What happens to your car in Chapter 7 bankruptcy depends on your situation and the combination of scenarios that present themselves. Sometimes you can save your vehicle, others can’t. But, while you can save your car in bankruptcy, should you?
Chapter 7 bankruptcy is a short process that typically takes about four to six months. It is considered a liquidation bankruptcy, where your trustee sells your property to help pay off your creditors. Due to its short nature, some lenders are reluctant to work with borrowers who are in this process.
Once your bankruptcy is released, it is usually easier to qualify for a car loan. Your credit score also takes a hit during bankruptcy, so preparing for a bad credit car loan doesn’t hurt. Chapter 7 stays on your credit reports for seven to 10 years.
When it comes to keeping your car, your situation determines the options available to you.
If you own your car
If you own your vehicle for free, you should be able to keep it if it falls under your state’s exemption guidelines. The amount of value you are allowed to keep depends on your state and whether you choose to qualify for your state’s minimum exemption or the federal minimum exemption; Not all states offer you this choice, so be sure to check with your court-appointed trustee.
If your car is worth more than the amount you are allowed to exempt, you may be able to save it by combining a generic exemption with your vehicle exemption. If that’s not enough to cover the value of your vehicle, your trustee will likely sell your car and distribute the proceeds to your creditor to pay off some of your debt. If this happens, you usually receive the exemption amount that can be used to purchase an affordable vehicle.
If you have a car loan
If you have a loan on your vehicle, you usually have two options, but it may depend on whether you are up to date on your loan when you complete Chapter 7. The two options are:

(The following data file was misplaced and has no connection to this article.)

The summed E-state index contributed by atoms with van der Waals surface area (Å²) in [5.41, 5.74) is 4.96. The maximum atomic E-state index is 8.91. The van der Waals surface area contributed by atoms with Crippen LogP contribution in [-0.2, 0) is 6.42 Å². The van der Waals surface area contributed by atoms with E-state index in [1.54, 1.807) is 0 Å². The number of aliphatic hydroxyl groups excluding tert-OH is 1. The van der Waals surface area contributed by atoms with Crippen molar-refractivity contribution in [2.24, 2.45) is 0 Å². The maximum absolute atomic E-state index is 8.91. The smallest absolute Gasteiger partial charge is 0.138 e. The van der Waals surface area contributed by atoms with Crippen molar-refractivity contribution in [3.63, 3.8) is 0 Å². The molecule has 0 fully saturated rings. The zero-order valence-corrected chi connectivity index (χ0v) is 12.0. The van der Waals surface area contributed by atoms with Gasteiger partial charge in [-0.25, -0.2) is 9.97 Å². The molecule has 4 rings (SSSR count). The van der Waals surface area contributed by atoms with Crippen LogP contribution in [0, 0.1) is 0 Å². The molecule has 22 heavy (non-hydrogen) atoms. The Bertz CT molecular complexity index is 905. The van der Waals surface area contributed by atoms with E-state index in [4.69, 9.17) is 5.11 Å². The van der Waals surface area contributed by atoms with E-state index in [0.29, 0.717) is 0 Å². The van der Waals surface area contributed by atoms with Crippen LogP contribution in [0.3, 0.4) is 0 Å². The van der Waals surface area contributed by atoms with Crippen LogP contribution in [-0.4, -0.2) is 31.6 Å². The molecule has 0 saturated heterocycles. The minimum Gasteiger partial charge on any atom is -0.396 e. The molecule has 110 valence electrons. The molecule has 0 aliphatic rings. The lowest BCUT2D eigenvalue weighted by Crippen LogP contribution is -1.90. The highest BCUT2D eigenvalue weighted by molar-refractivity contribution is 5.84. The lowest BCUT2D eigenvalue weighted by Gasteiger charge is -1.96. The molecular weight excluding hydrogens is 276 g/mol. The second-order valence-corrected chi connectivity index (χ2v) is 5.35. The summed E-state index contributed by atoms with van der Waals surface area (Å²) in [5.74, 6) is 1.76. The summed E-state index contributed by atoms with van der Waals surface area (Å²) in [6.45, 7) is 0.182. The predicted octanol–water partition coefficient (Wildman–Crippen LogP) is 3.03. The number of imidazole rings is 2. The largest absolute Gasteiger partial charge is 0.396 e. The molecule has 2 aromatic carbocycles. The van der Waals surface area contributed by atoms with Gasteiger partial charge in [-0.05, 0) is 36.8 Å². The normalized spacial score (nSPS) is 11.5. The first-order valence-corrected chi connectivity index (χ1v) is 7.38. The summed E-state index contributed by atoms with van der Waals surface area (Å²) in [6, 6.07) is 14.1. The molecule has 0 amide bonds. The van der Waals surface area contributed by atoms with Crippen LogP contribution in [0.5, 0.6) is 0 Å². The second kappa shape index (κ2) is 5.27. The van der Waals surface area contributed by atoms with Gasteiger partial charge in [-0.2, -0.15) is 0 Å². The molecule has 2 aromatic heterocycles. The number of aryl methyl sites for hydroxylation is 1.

- Redemption – To trade in your car, you must pay the full value of the vehicle in one lump sum. It is often not easy when you are bankrupt.
- Reaffirmation – To reaffirm your loan, you must live in a condition that allows it, or it must be indicated as an option in your contract. To reaffirm that you are entering into a new contract with your lender, possibly with different terms, and continue to make your payments throughout your bankruptcy.
If you are behind on your loan, you may not be able to use these options because your lender is not obligated to grant them to you if you have already defaulted on your loan. In addition, if you are able to reaffirm, be aware that any late or missing payment results in automatic repossession by your lender.
If you are renting a vehicle
If you are leasing a vehicle, you need to decide in advance whether you plan to keep the car or return it to the dealership. You have 30 days from the date of filing to complete your documents indicating your intention. You can choose to assume your lease or refuse your lease.
Assuming your lease means that you agree to keep it and make all of your lease payments throughout your bankruptcy. If you miss one, you forfeit the deal and your landlord can repossess the car.
If you decline your rental agreement, you return the car and are free from any liability and responsibility to make any payment once your Chapter 7 has been cleared.
Need another vehicle in bankruptcy?
If you need a vehicle during your Chapter 7 bankruptcy, you must get permission from your trustee. It may be easier to get an inexpensive vehicle for cash, but if you can wait until your bankruptcy is discharged, you won’t need court approval to take on more debt and you may have -be easier to obtain a car loan.
Even during Chapter 7, there is still a chance that you can finance a vehicle, as long as you work with the right kind of lender. Finding a special financial dealer who works with bad credit borrowers after bankruptcy is probably the way to go. We know how difficult it can be to find a dealer to work with difficult credit situations, so we want to make your search as smooth as possible.
TO Auto Express Credit, we have assembled a national network of Specialty Finance Brokers who are registered with subprime lenders. These lenders work with borrowers who have little or no credit, or who have already filed for bankruptcy on their credit reports. To get started in finding the car you need, simply complete our quick, free, no-obligation auto loan application form, and we’ll do the rest!